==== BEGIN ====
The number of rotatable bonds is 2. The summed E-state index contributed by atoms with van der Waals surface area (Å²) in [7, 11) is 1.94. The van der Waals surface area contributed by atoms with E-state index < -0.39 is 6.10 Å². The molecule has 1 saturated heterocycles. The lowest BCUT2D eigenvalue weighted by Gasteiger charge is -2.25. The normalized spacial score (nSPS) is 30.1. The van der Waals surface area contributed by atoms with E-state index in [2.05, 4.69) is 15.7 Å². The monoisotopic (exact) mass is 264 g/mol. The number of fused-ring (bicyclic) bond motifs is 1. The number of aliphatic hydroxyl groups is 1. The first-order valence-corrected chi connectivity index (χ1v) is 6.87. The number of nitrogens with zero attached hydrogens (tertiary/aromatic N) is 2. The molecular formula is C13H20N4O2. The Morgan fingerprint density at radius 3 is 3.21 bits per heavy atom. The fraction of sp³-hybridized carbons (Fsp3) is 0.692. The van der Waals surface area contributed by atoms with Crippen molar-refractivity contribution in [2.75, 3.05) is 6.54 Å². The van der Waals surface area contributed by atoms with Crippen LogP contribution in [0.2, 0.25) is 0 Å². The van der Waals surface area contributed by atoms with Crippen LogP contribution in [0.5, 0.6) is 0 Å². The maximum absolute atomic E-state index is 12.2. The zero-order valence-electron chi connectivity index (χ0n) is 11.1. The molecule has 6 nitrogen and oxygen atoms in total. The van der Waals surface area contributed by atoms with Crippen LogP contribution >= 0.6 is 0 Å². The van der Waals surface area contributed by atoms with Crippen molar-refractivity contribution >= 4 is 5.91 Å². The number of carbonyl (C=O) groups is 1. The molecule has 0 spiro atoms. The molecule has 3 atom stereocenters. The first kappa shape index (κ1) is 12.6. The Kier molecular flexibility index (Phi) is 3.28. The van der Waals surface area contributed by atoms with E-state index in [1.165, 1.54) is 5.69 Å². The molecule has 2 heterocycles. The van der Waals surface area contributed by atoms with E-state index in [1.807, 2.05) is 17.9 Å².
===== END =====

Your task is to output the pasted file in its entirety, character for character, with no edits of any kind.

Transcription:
The number of rotatable bonds is 2. The summed E-state index contributed by atoms with van der Waals surface area (Å²) in [7, 11) is 1.94. The van der Waals surface area contributed by atoms with E-state index < -0.39 is 6.10 Å². The molecule has 1 saturated heterocycles. The lowest BCUT2D eigenvalue weighted by Gasteiger charge is -2.25. The normalized spacial score (nSPS) is 30.1. The van der Waals surface area contributed by atoms with E-state index in [2.05, 4.69) is 15.7 Å². The monoisotopic (exact) mass is 264 g/mol. The number of fused-ring (bicyclic) bond motifs is 1. The number of aliphatic hydroxyl groups is 1. The first-order valence-corrected chi connectivity index (χ1v) is 6.87. The number of nitrogens with zero attached hydrogens (tertiary/aromatic N) is 2. The molecular formula is C13H20N4O2. The Morgan fingerprint density at radius 3 is 3.21 bits per heavy atom. The fraction of sp³-hybridized carbons (Fsp3) is 0.692. The van der Waals surface area contributed by atoms with Crippen molar-refractivity contribution in [2.75, 3.05) is 6.54 Å². The van der Waals surface area contributed by atoms with Crippen LogP contribution in [0.2, 0.25) is 0 Å². The van der Waals surface area contributed by atoms with Crippen LogP contribution in [0.5, 0.6) is 0 Å². The maximum absolute atomic E-state index is 12.2. The zero-order valence-electron chi connectivity index (χ0n) is 11.1. The molecule has 6 nitrogen and oxygen atoms in total. The van der Waals surface area contributed by atoms with Crippen LogP contribution >= 0.6 is 0 Å². The van der Waals surface area contributed by atoms with Crippen molar-refractivity contribution >= 4 is 5.91 Å². The number of carbonyl (C=O) groups is 1. The molecule has 0 spiro atoms. The molecule has 3 atom stereocenters. The first kappa shape index (κ1) is 12.6. The Kier molecular flexibility index (Phi) is 3.28. The van der Waals surface area contributed by atoms with E-state index in [1.165, 1.54) is 5.69 Å². The molecule has 2 heterocycles. The van der Waals surface area contributed by atoms with E-state index in [1.807, 2.05) is 17.9 Å².